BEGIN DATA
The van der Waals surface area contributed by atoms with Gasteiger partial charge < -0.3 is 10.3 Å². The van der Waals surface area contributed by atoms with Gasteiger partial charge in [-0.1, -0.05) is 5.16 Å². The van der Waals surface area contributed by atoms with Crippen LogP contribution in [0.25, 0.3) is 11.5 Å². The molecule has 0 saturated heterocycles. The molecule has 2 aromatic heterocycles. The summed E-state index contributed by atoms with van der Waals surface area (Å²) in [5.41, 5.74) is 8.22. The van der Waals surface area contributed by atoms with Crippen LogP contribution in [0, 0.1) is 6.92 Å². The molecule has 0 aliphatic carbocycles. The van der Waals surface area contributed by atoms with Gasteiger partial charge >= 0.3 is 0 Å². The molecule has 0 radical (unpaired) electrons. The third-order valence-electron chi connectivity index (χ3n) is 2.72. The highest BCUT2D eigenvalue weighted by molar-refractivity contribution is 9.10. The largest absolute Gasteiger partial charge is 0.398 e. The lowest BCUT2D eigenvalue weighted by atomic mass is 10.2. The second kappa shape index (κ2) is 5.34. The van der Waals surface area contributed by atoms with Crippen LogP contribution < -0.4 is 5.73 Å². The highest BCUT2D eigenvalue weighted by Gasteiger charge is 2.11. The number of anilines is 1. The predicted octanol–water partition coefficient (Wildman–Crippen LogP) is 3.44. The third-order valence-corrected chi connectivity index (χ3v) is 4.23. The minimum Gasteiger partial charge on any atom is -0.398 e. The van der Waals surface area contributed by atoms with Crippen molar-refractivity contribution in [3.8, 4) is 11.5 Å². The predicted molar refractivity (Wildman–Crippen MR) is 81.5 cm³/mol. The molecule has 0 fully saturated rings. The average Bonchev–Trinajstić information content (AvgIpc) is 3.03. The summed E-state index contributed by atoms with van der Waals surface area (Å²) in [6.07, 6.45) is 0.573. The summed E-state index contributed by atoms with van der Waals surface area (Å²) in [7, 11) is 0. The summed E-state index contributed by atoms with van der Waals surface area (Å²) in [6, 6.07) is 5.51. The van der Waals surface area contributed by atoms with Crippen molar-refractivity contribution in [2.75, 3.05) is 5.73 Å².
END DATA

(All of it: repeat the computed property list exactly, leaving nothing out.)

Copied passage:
The van der Waals surface area contributed by atoms with Gasteiger partial charge < -0.3 is 10.3 Å². The van der Waals surface area contributed by atoms with Gasteiger partial charge in [-0.1, -0.05) is 5.16 Å². The van der Waals surface area contributed by atoms with Crippen LogP contribution in [0.25, 0.3) is 11.5 Å². The molecule has 0 saturated heterocycles. The molecule has 2 aromatic heterocycles. The summed E-state index contributed by atoms with van der Waals surface area (Å²) in [5.41, 5.74) is 8.22. The van der Waals surface area contributed by atoms with Crippen LogP contribution in [0, 0.1) is 6.92 Å². The molecule has 0 aliphatic carbocycles. The van der Waals surface area contributed by atoms with Gasteiger partial charge >= 0.3 is 0 Å². The molecule has 0 radical (unpaired) electrons. The third-order valence-electron chi connectivity index (χ3n) is 2.72. The highest BCUT2D eigenvalue weighted by molar-refractivity contribution is 9.10. The largest absolute Gasteiger partial charge is 0.398 e. The lowest BCUT2D eigenvalue weighted by atomic mass is 10.2. The second kappa shape index (κ2) is 5.34. The van der Waals surface area contributed by atoms with Crippen LogP contribution < -0.4 is 5.73 Å². The highest BCUT2D eigenvalue weighted by Gasteiger charge is 2.11. The number of anilines is 1. The predicted octanol–water partition coefficient (Wildman–Crippen LogP) is 3.44. The third-order valence-corrected chi connectivity index (χ3v) is 4.23. The minimum Gasteiger partial charge on any atom is -0.398 e. The van der Waals surface area contributed by atoms with Crippen molar-refractivity contribution in [3.8, 4) is 11.5 Å². The predicted molar refractivity (Wildman–Crippen MR) is 81.5 cm³/mol. The molecule has 0 fully saturated rings. The average Bonchev–Trinajstić information content (AvgIpc) is 3.03. The summed E-state index contributed by atoms with van der Waals surface area (Å²) in [6.07, 6.45) is 0.573. The summed E-state index contributed by atoms with van der Waals surface area (Å²) in [7, 11) is 0. The summed E-state index contributed by atoms with van der Waals surface area (Å²) in [6, 6.07) is 5.51. The van der Waals surface area contributed by atoms with Crippen molar-refractivity contribution in [2.75, 3.05) is 5.73 Å².